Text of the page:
(1) Condition: The laboratory must have facilities, space and environmental conditions necessary for conducting the services offered, must provide a reasonably safe, working environment, and must properly dispose of infectious and hazardous wastes.
(a) Standard: Facilities. The laboratory must be constructed, arranged, and maintained to ensure the space, ventilation, utilities necessary for conducting all phases of testing, including the testing process, as appropriate.
(b) Standard: Safety. Safety precautions must be established, posted, and observed to ensure protection from physical hazards and biohazards materials. Adequate fire precautions shall be observed; volatile chemicals and flammable reagents must be properly stored.
(c) Infectious and Hazardous Waste Disposal. Each facility must develop, maintain, and implement written policies and procedures for the definition and handling of its infectious and hazardous wastes which must comply with the requirements of the Occupational Safety and Health Act, 29 U.S.C.A. §§ 651, et seq.
(d) The following waste shall be considered to be infectious waste:
1. Waste contaminated by patients who are isolated due to communicable disease, as provided in the U.S. Centers for Disease Control "Guidelines for Isolation Precautions in Hospitals";
2. Cultures and stocks of infectious agents including specimen cultures collected from medical and pathological laboratories, cultures and stocks of infectious agents form research and industrial laboratories, wastes from the production of biologicals, discarded live and attenuated vaccines, and culture dishes and devices used to transfer, inoculate, and mix cultures;
3. Waste human blood and blood products such as serum, plasma, and other blood components;
4. Pathological waste, such as tissues, organs, body parts, and body fluids that are removed during surgery and autopsy;
5. All discarded sharps (e.g., hypodermic needles, syringes, pasture pipettes, broken glass, scalpel blades) used in patient care or which have come into contact with infectious agents during use in medical, research, or industrial laboratories;
6. Contaminated carcasses, body parts, and bedding of animals that were exposed to pathogens in research, in the production of biologicals, or in the in vivo testing of pharmaceuticals;
7. Other waste determined to be infectious by the facility in its written policy.
(2) Infectious and hazardous waste must be segregated from other waste at the point of generation (i.e., the point at which the material becomes a waste) within the facility.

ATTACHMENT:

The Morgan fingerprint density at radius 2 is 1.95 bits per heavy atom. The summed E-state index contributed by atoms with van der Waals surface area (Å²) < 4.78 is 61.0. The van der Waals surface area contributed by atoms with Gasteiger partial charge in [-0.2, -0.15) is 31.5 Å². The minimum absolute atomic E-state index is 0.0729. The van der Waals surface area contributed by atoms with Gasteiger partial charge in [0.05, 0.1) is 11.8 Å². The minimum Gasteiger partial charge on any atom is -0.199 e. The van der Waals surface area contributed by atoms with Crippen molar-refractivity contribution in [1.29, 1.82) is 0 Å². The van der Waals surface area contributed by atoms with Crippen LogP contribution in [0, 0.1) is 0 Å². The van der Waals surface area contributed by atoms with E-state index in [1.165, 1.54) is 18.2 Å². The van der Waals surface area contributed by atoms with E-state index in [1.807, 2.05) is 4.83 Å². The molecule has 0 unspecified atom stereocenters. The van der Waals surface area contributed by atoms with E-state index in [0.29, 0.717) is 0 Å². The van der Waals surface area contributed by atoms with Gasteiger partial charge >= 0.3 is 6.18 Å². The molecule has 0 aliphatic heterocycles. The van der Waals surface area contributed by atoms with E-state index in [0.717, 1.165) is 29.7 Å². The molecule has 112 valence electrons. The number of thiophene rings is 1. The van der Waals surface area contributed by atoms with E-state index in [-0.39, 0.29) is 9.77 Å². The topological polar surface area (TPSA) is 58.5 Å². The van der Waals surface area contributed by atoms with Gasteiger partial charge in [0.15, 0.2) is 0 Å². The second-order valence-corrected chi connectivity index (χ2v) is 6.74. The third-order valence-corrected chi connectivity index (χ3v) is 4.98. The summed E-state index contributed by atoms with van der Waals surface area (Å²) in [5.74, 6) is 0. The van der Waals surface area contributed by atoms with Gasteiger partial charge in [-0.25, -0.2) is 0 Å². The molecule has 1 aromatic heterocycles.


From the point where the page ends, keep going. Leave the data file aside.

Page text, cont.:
(3) Waste must be packaged in a manner that will protect waste handlers and the public from possible injury and disease that may result from exposure to the waste. Such packaging must provide for containment of the waste from the point of generation up to the point of proper treatment or disposal. Packaging must be selected and utilized for the type of waste the packaging will contain, how the waste will be treated and disposed, and how it will be handled and transported, prior to treatment and disposal.
(a) Contaminated sharps must be directly placed in leakproof, rigid, and puncture-resistant containers which must then be tightly sealed.
(b) Whether disposable or reusable, all containers, bags, and boxes used for containment and disposal of infectious waste must be conspicuously identified. Packages containing infectious waste which pose additional hazards (e.g., chemical, radiological) must also be conspicuously identified to clearly indicate those additional hazards.
(c) Reusable containers for infectious waste must be thoroughly sanitized each time they are emptied, unless the surfaces of the containers have been completely protected from contamination by disposable liners or other devices removed with the waste.
(d) Opaque packaging must be used for pathological waste.
(4) After packaging, waste must be handled and transported by methods ensuring containment and preservation of the integrity of the packaging, including the use of secondary containment where necessary. Plastic bags of infections waste must be transported by hand.
(5) After packaging, waste must be handled and transported by methods ensuring containment and preserving the integrity of the packaging, including the use of secondary containment where necessary.
(a) Waste must not be compacted or ground (i.e., in a mechanical grinder) prior to treatment, except that pathological waste may be ground prior to disposal.
(b) Plastic bags of infectious waste must be transported by hand.


Tenn. Comp. R. & Regs. 1200-06-03-.11
Original rule filed October 26, 1979; effective December 10, 1979. Repeal filed May 3, 1995; effective July 17,1995. New rule filed January 7, 1997; effective March 23, 1997. Amendment filed March 22, 2001; effective June 5, 2001. Repeal and new rule filed June 18, 2002; effective September 1, 2002.

Authority: T.C.A. §§ 4-5-202, 4-5-204, and 68-29-105.

State regulations are updated quarterly; we currently have two versions available. Below is a comparison between our most recent version and the prior quarterly release. More comparison features will be added as we have more versions to compare.

No prior version found.